These main factors are: 1. Self-absorption of radiation by the source matrix. 2. The presence of screens between the active matrix and the detector. 3. The variations in background noise at the control site.

1) Definitions "Relative certainty" of the absence of added radioactivity (at XX%) The decision threshold (DT) is a “border” making it possible to define whether a measurement indicates added radioactivity. This statement is associated with a certain probability of error. The decision threshold is expressed in c/s. Another way to put it is that - This threshold makes it possible to take a decision on the presence of radioactivity added to the background noise, with a probability of error of XX%). - Above the DT, a measuring device gives a measurement result which, statistically, is not natural background noise. If the measured value is less than the Decision Threshold (DT), it can be said, with plausible and conservative assumptions, that added radioactivity is not detected if the value of the latter is lower than that of the decision threshold of the device used. The decision threshold is set, taking an “alpha” risk of deciding that there is a radioactive sample present when it is a background count.

The factor k(1-a) will be used as calculated in the table at the left.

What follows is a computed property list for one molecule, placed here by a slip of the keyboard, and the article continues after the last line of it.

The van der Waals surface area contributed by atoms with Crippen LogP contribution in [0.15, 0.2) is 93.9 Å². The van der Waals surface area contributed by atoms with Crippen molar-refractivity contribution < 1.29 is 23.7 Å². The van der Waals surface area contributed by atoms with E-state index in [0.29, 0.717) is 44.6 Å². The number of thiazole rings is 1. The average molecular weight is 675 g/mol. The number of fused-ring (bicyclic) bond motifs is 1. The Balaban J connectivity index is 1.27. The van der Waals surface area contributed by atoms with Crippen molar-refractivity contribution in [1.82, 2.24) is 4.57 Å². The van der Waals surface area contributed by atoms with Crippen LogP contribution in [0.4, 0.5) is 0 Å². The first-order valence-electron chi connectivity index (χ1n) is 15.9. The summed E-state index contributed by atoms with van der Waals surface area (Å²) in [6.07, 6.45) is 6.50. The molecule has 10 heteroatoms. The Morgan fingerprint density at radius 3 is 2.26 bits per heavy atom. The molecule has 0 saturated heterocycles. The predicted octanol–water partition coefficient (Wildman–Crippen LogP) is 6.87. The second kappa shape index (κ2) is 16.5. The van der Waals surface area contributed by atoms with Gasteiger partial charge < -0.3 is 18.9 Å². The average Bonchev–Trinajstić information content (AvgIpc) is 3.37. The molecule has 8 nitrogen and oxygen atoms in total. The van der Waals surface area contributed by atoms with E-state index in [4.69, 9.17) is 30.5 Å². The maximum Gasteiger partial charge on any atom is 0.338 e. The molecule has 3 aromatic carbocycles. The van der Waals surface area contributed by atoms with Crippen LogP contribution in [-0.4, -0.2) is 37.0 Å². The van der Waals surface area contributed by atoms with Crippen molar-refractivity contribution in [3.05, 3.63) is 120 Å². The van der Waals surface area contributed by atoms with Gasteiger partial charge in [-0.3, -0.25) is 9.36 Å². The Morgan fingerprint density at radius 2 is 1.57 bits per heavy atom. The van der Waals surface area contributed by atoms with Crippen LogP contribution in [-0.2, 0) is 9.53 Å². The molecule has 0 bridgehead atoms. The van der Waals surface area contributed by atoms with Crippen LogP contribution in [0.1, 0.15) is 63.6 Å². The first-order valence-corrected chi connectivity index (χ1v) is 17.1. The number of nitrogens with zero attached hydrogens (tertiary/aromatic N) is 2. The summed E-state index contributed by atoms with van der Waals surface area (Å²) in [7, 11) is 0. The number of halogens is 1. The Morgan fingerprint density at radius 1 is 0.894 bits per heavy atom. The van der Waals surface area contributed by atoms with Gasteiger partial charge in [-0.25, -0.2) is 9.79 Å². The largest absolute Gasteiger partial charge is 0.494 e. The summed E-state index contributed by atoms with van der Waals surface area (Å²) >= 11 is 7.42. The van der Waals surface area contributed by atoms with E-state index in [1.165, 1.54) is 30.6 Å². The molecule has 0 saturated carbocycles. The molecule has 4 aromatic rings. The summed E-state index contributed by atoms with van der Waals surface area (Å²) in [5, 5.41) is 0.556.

"Relative certainty" of the presence of added radioactivity (at XX%) The detection limit (DL) is the minimum value for which we are XX% sure that the measurement represents added radioactivity. In other words, the detection limit is the smallest value of the true signal having a probability of at least equal to XX% of being detected: when I exceed the detection limit, the value corresponds to the signal (measurement + Bkgd), for example, the presence of surface contamination or the presence of a source nearby, and not Bkgd. The detection limit is equal to twice the decision threshold: DL = 2 * DT. Another way to put it is that the detection limit is an almost certain limit to measure added radioactivity. From this low limit, the probability of detection is very high and, conversely, the probability of non-detection is very low. This concept is particularly used when the measured values of the background noise and the counting rate are close. The limit of detection is set, taking a “beta” risk of deciding that it is background noise when there is a radioactive sample present.

The factor k(1-b) will be used as calculated in the table at the left.

Between "relative certainties" of the absence and presence of added radioactivity It is considered that in this area, the probability is higher to have added radioactivity than to have only background noise. Another way of saying it is that this zone, between threshold and limit, shows added radioactivity without the certainty being absolutely controlled.

2) Synthesis diagram A diagram illustrates this definition and answers the question "is the sample I am measuring radioactive?"

II/ IMPLEMENTATION 1) Basic formulas This formula makes it possible to take into account a different counting time between Bkgd and measurements. The general formula for calculating the net decision threshold is: